The market for mobile value-added services is currently about Rs 380 crore, and it is expected to grow to around 3,500 crore by 2010.
Arun Gupta, COO, Mauj Telecom

All this holds a great potential for VAS. Broadly, service offerings would be made under Entertainment VAS designed for mass appeal and extensive usage, Information VAS with services providing useful personalized information, and M-Commerce VAS designed to help conduct transactions using the mobile phone.

Both perceived value and practical value would affect revenue generation. Perceived value of a VAS depends on the vicarious rather than the actual utility to the end user with no clear immediate benefit. It would largely depend on the marketing efforts. Practical Value is based on tangible benefits: those derived from services based on convenience and saving on time and money.

In spite of these positive factors, significant challenges remain which can hinder the growth of VAS.

Challenges to Growth of VAS

Some major challenges that need immediate attention of key stakeholders are the limited youth focussed market, entertainment heavy content, lacunae in piracy protection for content companies, lack of infrastructure, pre-dominance of low cost handsets and high cost of services. These coupled with a lack of transparency in revenue sharing and an underdeveloped WAP market are acting as deterrents to the growth of the VAS market.

The possibilities provided by an MVNO should be considered in this context.

The Mobile Virtual Network Operator (MVNO)

An MVNO is a company that may not (and usually does not) own part of the communications spectrum or network infrastructure, but uses its brand value and customer management capabilities to create a wireless company. As a "virtual" provider, the enterprise leases minutes of use from a traditional mobile network operator (MNO) for sale to its own customers. An MVNO partners with regular network operators to leverage its customer base using the sales channel.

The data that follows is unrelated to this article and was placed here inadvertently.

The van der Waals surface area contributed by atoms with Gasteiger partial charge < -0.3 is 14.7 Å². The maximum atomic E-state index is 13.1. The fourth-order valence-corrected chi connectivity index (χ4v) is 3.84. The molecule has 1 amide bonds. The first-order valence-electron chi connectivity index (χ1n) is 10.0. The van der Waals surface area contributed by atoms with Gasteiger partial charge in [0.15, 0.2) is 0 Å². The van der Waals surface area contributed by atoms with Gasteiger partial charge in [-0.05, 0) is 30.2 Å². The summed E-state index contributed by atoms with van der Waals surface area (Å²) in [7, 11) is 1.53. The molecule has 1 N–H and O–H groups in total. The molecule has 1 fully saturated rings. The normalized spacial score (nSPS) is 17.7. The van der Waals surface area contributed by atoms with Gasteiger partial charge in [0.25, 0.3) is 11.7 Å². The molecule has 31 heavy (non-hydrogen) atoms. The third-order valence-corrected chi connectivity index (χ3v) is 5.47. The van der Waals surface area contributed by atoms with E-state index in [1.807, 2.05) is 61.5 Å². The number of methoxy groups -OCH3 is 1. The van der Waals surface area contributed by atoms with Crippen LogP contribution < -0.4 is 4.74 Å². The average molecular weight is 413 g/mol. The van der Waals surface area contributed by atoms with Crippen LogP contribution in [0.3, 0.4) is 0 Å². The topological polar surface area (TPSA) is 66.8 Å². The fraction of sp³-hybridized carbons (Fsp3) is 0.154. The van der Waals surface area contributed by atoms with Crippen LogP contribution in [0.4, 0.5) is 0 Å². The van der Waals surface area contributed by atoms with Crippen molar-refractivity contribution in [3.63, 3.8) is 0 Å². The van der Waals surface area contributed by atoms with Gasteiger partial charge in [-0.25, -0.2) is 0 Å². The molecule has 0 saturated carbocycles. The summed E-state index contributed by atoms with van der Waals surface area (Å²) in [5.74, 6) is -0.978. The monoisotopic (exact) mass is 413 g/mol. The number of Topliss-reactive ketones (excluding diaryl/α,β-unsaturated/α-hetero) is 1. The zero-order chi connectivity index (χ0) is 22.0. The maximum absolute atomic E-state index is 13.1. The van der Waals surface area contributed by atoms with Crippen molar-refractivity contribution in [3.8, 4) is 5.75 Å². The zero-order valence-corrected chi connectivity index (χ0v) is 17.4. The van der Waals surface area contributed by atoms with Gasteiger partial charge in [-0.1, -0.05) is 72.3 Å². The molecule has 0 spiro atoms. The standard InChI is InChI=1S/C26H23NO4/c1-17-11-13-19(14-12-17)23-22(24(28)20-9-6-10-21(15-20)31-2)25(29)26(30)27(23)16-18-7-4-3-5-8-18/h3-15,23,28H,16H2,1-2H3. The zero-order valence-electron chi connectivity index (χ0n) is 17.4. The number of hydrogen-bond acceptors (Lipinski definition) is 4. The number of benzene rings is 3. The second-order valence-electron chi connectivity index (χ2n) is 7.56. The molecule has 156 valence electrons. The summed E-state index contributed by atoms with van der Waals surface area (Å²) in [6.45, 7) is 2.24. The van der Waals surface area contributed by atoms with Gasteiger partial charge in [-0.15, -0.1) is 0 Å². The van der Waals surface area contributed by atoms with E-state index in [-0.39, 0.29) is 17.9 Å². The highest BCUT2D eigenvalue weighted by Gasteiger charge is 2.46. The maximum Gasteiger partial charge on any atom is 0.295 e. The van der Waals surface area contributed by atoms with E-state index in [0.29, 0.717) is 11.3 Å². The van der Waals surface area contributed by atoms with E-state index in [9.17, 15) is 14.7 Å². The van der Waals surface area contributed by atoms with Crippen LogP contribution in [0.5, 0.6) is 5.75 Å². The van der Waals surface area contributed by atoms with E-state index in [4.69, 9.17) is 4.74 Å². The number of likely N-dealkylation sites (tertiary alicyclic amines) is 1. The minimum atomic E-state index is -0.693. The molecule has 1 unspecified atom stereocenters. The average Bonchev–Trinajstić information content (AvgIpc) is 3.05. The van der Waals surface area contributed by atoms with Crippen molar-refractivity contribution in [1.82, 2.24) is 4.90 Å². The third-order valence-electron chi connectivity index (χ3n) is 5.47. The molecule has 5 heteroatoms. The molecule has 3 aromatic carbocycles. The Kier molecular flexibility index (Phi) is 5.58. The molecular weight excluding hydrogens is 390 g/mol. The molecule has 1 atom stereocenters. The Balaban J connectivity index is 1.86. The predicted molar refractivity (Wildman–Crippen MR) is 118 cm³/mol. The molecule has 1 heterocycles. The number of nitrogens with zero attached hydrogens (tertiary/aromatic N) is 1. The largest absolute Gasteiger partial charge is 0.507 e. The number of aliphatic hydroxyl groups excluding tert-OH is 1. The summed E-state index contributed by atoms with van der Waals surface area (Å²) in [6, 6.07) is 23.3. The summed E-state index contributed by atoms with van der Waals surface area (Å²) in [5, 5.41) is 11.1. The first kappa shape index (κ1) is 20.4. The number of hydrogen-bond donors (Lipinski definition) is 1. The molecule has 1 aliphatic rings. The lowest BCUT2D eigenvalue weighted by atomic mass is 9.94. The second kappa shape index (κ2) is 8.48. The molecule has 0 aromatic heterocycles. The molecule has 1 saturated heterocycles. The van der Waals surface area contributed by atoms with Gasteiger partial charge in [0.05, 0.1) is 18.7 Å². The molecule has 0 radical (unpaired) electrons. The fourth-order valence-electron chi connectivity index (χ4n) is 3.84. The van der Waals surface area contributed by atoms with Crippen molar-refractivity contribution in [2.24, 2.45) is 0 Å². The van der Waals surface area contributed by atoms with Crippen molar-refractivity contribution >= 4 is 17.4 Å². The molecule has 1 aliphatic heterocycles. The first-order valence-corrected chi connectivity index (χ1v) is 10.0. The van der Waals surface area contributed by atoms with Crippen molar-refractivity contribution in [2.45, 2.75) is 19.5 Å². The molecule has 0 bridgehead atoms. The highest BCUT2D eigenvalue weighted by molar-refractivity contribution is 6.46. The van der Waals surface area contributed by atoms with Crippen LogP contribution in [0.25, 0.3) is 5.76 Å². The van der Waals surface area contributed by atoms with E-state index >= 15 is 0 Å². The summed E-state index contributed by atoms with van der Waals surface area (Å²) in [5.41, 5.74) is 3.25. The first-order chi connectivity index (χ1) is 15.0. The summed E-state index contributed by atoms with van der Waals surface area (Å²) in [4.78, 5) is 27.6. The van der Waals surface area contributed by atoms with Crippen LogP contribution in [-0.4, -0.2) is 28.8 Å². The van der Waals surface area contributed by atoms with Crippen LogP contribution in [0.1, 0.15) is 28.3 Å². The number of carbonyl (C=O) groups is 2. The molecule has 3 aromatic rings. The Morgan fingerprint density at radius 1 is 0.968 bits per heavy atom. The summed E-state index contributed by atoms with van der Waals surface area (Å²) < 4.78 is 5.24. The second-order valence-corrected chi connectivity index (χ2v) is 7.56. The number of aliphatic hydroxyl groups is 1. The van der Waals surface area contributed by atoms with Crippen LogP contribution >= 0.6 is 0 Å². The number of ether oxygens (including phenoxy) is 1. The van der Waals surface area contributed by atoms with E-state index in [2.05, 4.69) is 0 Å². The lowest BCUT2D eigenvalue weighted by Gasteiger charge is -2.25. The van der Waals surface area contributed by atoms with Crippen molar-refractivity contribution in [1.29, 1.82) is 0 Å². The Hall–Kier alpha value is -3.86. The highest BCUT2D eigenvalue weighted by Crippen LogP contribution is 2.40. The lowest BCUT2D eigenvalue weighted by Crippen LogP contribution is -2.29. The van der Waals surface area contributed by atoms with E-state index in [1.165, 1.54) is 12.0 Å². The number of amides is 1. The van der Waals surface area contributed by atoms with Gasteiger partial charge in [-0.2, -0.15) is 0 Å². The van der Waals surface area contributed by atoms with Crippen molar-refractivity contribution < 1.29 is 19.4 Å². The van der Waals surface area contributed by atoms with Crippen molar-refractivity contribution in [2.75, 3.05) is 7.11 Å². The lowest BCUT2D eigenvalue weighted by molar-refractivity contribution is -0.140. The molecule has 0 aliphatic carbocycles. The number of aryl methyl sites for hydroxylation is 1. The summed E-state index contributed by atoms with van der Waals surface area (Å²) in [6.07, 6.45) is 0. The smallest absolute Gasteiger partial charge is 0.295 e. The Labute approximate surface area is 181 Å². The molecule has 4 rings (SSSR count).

An MVNO needs a backend support system which can handle billing systems, and analyze service ratings while managing high task variety. It should provide Customer Relationship Management (CRM) services that form its crucial backbone. The system should be easy to use with high service quality management. Other crucial aspects relate to signalling and interconnecting for seamless integration along with Point-of-Sale (POS) support utilizing the customer data.

Choice of MVNO Operating Model

A MVNO can enter the market through the Self Owned Model, where one would incur large upfront costs for installing the back end operations but benefit from economies of scale. It can also enter by partnering with a Mobile Virtual Network Enabler (MVNE) who would support it through its shared backend services. Here, all that one need is a good business idea and capital to fund it. The MVNE model involves the leveraging of assets across a wide customer base to lower costs. The Mobile Virtual Network Aggregator (MVNA) model is suitable for organizations with a small customer base that pool resources to have enough volume to be economically viable. It provides economies of scale to those companies that have a loyal and strong customer base and wide distribution network. When the player does not possess the expertise in the wireless arena and has a customer base that does not justify a very high financial risk in terms of large spending, the MVNA model is the best option. An MVNA pitches in here for these customers and facilitates deployment of services by acting as an intermediary between different network providers, handset manufacturers, and back-end platform providers - thus reducing the time to market and lowering the risk profile of launching a MVNO.

MVNO for the Indian Market

The Indian market can be considered as a collection of 23 separate markets (corresponding to 23 telecom circles) for MVNOs. Though the three metro circles of Delhi, Mumbai, and Chennai possess characteristics that several other countries had at the time of their first MVNO launch, it would be premature to conclude that MVNOs can enter and operate profitably in these circles today.

MVNO Model Performance: Illustrations